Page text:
Friday morning found us standing outside Tintern Abbey. It's hard to know what to say about this building it is so well known. Some facts: it was founded in 1131, and the abbey church rebuilt in stages in the second half of the 13th century; it remained pretty much unaltered until 1536 and the Dissolution of the Monasteries. For the next two centuries it passed into relative obscurity - the domestic buildings robbed for building stone, but the church left oddly intact - until the late Eighteenth century when it became a locus for the secular cult of Romanticism, and it has been painted, photographed and written about repeatedly ever since. It is, rightly, still on the itinerary of tourists and day-trippers. Rightly, because the church is such an elegant, slightly austere design, as befits a Cistercian house, and its setting is magical. The reasons for choosing this particular place to found an abbey are obvious. It is incredibly idyllic, beautiful. An enclosed, remote place. The proportions of the church are superb. The style is Geometric Decorated with touches of that next stage of Decorated Gothic, Reticulated - eg. the great west window. Everything is clear and lucid. There is no triforium as such but a plain, blank wall, like you might find in some German churches.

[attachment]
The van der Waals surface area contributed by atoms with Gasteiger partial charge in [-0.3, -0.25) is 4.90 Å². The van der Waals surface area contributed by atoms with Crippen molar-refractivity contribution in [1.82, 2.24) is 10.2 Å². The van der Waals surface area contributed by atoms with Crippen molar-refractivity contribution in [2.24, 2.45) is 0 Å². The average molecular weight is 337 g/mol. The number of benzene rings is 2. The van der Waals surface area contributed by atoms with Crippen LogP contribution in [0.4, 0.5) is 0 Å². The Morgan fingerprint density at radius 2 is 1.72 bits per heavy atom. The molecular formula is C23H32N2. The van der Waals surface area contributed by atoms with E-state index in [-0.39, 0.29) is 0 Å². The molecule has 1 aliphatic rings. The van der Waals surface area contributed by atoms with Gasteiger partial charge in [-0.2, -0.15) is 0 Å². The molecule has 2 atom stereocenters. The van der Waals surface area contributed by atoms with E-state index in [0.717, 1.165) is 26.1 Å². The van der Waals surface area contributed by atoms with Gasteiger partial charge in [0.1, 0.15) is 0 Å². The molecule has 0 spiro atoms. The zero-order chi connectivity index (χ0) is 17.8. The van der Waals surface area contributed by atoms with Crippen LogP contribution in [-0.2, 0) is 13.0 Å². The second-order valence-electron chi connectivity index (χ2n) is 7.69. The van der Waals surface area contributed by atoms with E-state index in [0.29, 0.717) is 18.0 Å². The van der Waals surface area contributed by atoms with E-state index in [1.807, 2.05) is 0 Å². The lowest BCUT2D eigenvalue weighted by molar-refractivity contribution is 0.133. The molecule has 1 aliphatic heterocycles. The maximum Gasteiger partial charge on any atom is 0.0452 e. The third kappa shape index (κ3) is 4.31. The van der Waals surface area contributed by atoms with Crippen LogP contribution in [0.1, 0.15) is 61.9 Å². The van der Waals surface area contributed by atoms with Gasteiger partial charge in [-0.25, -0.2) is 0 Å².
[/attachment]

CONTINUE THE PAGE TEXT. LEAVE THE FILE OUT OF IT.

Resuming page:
The first tours to the Abbey were started by The Rev. John Egerton, who lead parties of friends down river from Ross-on-Wye. Thomas Gray, the poet, and later William Gilpin, anglican priest and aesthetic theorist, made the 'Wye Tour', as it became known, in 1770s in search of the picturesque; "The first source of amusement to the picturesque traveller," Gipin wrote, "is the pursuit of his object - the expectation of new scenes continually opening, and arising to his view." The Wye valley with it's winding course and steep valley offered much to the 'picturesque traveller' including the Abbey then overgrown and surrounded with industry. Gilpin though confessed he wanted to get a ladder and assault the abbey church with a hammer to make it more picturesque for “though the parts are beautiful, the whole is ill-shaped”. The Abbey was only seen for its scenic, landscape value; for other later visitors the melancholic emotions it stirred. Gilpin wrote up his travels in 'Observations on the River Wye and several parts of South Wales, etc. relative chiefly to Picturesque Beauty; made in the summer of the year 1770', published in 1782. This did much to publicize the 'Wye Tour' and Turner, Coleridge, Wordsworth all followed in Gilpin's wake. "Lines written a few miles above Tintern Abbey" ('Lyrical Ballads') was written on Wordsworth's second visit in 1798.